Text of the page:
Hate crime laws in Canada are distressing, highly charged and complicated. Under the hate propaganda sections of the Criminal Code of Canada (Sections 318 to 320), it is illegal to advocate genocide and publicly incite hatred directed against “any section of the public distinguished by colour, race, religion, ethnic origin or sexual orientation, gender identity or expression, or mental or physical disability.”
In sentencing, the court will consider evidence that an offence was “motivated by bias, prejudice or hate on race, national or ethnic origin, language, colour, religion, sex, age, mental or physical disability, sexual orientation, or gender identity or expression, or any other similar factor” to be an aggravating factor in determining sentence [Section 718.2(i)].
Professor Allyson M. Lunny, Faculty of Liberal Arts and Professional Studies, has published a book, Debating Hate Crime: Language, Legislatures, and the Law in Canada (2017), that delves into this complexity. She sheds light on a particular area for the first time: the language that parliamentarians, senators and committee witnesses use to debate Canada’s hate laws. She argues that the debates that take place during law reform and policy formation in Canada are, in fact, a microcosm for debates in wider society.
“I wanted to explore how words, expressions and metaphors used in public debate get to the root of the concerns, fears and anxieties of Canadian lawmakers and expert witnesses,” Lunny explained. “The language of debate in Parliament is a curious thing. It is literally a sign of the times,” she added.
Hate crime in Canada on the rise
This is, indeed, a timely issue. Hate crimes are on the rise in Canada. According to Statistics Canada (StatsCan), police services reported 1,409 hate crimes in Canada in 2016 – 47 more than in 2015. This three per cent was related to an increase in incidents targeting people based on their sexual orientation, religion and ethnic background.
It is notable that many hate crimes are not reported; the (un)willingness of the victim to bring the crime to the attention of the police should be considered when looking at statistics.
Book uses critical lens, considers key topics relevant to debate
This contentious topic is clearly in Lunny’s wheelhouse. She is a social scientist in York’s Law and Society program. Her research areas include sexuality, law and justice, hate crimes/hate speech, the law and popular culture.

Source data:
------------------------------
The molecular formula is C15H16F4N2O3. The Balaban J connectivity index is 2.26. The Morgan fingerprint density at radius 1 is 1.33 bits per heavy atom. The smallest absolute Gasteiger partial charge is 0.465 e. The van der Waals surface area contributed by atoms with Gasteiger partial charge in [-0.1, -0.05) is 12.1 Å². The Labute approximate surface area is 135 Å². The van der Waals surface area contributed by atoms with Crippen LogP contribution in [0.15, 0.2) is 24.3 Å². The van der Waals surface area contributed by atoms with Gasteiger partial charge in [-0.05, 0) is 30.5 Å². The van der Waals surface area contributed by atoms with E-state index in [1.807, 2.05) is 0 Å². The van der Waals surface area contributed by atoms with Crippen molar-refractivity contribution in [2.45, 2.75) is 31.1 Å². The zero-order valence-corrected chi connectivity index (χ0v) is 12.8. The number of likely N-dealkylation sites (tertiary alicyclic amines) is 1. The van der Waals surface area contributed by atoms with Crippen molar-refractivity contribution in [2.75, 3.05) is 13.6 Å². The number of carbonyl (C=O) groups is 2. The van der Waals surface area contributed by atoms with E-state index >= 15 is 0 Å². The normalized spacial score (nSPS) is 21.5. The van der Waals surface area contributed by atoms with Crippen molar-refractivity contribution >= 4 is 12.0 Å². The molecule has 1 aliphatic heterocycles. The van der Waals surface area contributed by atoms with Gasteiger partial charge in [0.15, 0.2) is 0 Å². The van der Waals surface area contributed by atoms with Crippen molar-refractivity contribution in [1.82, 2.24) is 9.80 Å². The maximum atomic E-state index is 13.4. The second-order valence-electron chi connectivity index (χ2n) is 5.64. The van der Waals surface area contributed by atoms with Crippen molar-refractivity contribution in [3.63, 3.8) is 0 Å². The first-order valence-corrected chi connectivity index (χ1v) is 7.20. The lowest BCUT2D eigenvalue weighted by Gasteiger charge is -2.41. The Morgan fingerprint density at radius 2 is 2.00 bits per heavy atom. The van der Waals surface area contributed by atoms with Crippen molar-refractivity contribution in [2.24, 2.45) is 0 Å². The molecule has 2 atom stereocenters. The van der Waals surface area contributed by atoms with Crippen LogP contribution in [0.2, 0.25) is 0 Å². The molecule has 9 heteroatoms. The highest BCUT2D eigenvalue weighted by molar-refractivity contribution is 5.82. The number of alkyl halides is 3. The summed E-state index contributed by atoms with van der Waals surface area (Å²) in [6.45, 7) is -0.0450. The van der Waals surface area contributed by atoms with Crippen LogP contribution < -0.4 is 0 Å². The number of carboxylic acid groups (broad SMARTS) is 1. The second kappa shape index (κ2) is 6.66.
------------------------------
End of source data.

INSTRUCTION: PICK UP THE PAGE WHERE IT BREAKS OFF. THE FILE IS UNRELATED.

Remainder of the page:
The book, part of UBC Press’ Law and Society Series, tackles the subject of debating hate crimes through five key cases or chapters:
- hate propaganda and the spectre of the Holocaust;
- the enhanced sentencing provision of the Criminal Code: Bill C-41, which listed hate motivation as an aggravating factor at sentencing;
- Bill C-250, which sought to add “sexual orientation” to the list of protected groups under Canada’s hate crime laws. (Here, Lunny explores the resistance of parliamentary members to add “sexual orientation” to the list of protected groups);
- the “bathroom bill” (Bill C-16), which provides legal protection for transgender Canadians from discrimination and hate crimes; and
- the repeal of Section 13 of the Canadian Human Rights Act, prohibiting the telephonic communication of hate messages.
Book adds new dimension to public debates
Importantly, Lunny provides context and exposes language that supports or resists hate crime protections for vulnerable communities. Debating Hate Crime uses a critical lens to consider how attitudes, expressed through language around hate crimes, have evolved over the years.
This book taps into the social and political undercurrents of Canadian society. “It is an engagement with, and an inquiry into, the ways in which legislative debates have represented and reproduced hate within the undercurrents of Canadian political identity,” Lunny said.
“Literally, of course, these government forums are not the scene of hate crimes, but they are the scene of passionate exchanges, heated engagements and often bizarre fantasies of the citizen subject that revolve around the signifier ‘hate’ guised in a civilized form of democratic debate,” she explained.
This new book also adds a new dimension to public debates on victimization, rightful citizenship, social threat and moral erosion. Sociolegal scholars and members of the public, as well as law- and policy-makers, will be keenly interested in this new and highly original publication.
By Megan Mueller, manager, research communications, Office of the Vice-President Research and Innovation, York University, firstname.lastname@example.org
Originally published in YFile